In Greek mythology, Icarus was the son of the inventor Daedulus. When both were locked up by king Minos, the innovative Daedulus made them both wings of feathers and wax. The wise father advised his son not to fly too close to the sun, as the wings might melt. Icarus ignored the good advice of his wise father, flew too high, and due to the melting of his wings, crashed into the sea and drowned.
This story emphasises the need for organisations to be on the lookout for performance risks caused by overplayed strengths, that is, when people’s strengths go into overdrive and lead to unintended performance problems. The hubris and rash investment decisions resulting from overplayed self-confidence and risk-taking among investment bankers leading up to the financial crises of 2006 is an extreme example. However, it illustrates the dangers when individuals and whole organisations stop using their strengths wisely, in a balanced way.
In over a decade working with a wide variety of organisations, we have witnessed many who trip up because of overplayed strengths. Their biggest weaknesses are not areas of competence they lack, but rather combinations of strengths that are overplayed. For example, we worked with one large organisation that had a lopsided strengths profile from the leadership team right through the company. Their employees reported Execution strengths above everything else. Relational, Thinking and Emotional strengths were less well-represented and undervalued. This lopsided character was created by the company’s hiring and promotion strategy as well as the strong, results-focused cultural DNA of the business. Although this profile was positive in a relatively stable, fast-growing market, as managers and employees prioritized short-term action and results above almost everything else, it later meant that the company failed to recognise significant, disruptive changes in its sector calling for a more customer-focused, innovative and strategic focus.
Organizations can avoid the fate of Icarus by taking the following steps:
Help people to spot overplayed strengths
The starting point is to help people understand what overdrive behaviours look like, at the team and organisational, as well as individual levels.
In our experience, very few people understand their own overdrive behaviors, let alone what happens when the whole company becomes lopsided in the way it deals with people, problems and tasks.
Through helping people discover and use their strengths with caution and care, in the organisation’s best interest, we can mitigate the risks of these excesses.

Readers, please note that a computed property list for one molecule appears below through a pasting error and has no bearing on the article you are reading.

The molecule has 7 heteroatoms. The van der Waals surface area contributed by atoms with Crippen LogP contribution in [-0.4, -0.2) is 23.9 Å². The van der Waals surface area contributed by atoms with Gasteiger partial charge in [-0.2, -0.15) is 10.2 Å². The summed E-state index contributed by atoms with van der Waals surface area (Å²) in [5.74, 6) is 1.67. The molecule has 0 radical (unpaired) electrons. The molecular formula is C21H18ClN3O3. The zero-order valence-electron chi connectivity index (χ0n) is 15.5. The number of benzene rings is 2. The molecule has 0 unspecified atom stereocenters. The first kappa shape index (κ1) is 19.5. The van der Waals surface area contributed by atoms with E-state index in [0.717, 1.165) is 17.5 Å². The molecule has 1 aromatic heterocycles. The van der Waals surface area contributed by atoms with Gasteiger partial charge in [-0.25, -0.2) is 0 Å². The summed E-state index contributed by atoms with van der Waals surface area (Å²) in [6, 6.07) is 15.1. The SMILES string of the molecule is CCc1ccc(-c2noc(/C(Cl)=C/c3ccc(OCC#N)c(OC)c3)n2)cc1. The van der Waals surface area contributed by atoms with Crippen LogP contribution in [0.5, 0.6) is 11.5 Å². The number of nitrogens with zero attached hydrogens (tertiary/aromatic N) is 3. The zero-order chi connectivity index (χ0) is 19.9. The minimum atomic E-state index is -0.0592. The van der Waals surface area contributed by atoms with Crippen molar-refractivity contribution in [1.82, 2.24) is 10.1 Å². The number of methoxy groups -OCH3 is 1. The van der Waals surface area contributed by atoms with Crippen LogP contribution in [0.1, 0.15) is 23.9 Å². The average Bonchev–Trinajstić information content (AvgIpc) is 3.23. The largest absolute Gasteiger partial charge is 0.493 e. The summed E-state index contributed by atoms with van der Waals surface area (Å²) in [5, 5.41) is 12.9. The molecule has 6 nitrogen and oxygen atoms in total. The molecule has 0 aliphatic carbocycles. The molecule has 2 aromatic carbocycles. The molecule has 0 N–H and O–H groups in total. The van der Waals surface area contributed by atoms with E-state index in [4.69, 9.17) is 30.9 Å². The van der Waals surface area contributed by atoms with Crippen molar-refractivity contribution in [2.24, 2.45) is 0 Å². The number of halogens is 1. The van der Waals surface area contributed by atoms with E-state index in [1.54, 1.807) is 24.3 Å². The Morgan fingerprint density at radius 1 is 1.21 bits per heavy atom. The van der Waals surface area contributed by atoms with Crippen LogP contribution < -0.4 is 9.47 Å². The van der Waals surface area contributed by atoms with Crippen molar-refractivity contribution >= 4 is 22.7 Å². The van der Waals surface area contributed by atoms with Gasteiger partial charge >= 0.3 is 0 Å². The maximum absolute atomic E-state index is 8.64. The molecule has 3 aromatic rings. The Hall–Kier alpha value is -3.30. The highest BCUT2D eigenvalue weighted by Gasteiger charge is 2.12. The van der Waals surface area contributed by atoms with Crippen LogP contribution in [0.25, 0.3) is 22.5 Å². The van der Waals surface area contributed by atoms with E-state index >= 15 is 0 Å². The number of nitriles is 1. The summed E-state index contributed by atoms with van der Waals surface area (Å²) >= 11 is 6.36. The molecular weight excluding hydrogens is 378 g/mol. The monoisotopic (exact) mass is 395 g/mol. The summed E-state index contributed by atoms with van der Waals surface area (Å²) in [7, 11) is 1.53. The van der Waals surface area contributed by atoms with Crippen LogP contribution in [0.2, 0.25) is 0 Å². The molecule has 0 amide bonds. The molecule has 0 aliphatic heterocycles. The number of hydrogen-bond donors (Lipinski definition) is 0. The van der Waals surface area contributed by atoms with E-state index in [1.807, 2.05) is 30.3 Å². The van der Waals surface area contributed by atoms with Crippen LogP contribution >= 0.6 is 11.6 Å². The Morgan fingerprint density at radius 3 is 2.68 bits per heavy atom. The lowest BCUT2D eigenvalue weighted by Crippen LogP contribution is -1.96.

Diversity of strengths and perspectives is crucial to ensure the longer-term growth and financial health of any organisation serving a diverse customer base. Rather than being lopsided in only one strength area, teams should be diverse and complementary. This requires a progressive, strengths-based hiring strategy, taking account of not just the skills required for roles, but also the strengths of candidates who will complement the team, rather than simply exaggerating excesses. It also requires a culture and senior leadership team that values and appreciates people who possess different perspectives and strengths to the dominant ones already in the team and company.
Build a feedback culture
One of the best ways to avoid lopsided organisations is to create a culture that values and promotes open and constructive feedback. Feedback builds awareness of overdrive and is the catalyst to acceptance and adjustment. This helps prevent complacency and unproductive rituals from becoming institutionalized throughout the business.
When people understand their strengths and the language of overdrive and are encouraged by leadership to be open and honest, they will feel more equipped and empowered to provide feedback when they see examples of overdrive behavior.
Organizations need to take care not to institutionalize the strengths that made them great in the first place by over-relying on these strengths to solve all problems. They need to understand how these strengths can be balanced with less valued and leveraged strengths of employees that will help improve the company’s performance and the way it delivers value to customers, not just now, but well into the future.
Guarding against excesses and the Icarus syndrome almost always starts with good awareness. However, in our experience, levels of awareness about both strengths and overdrive risks in most organisations is still pitifully low. The HR function and top management should take a lead role to change this to ensure employees have meaningful discussions about their strengths and how these can be optimised to fuel the company’s success, but also the associated overdrive risks of these great gifts.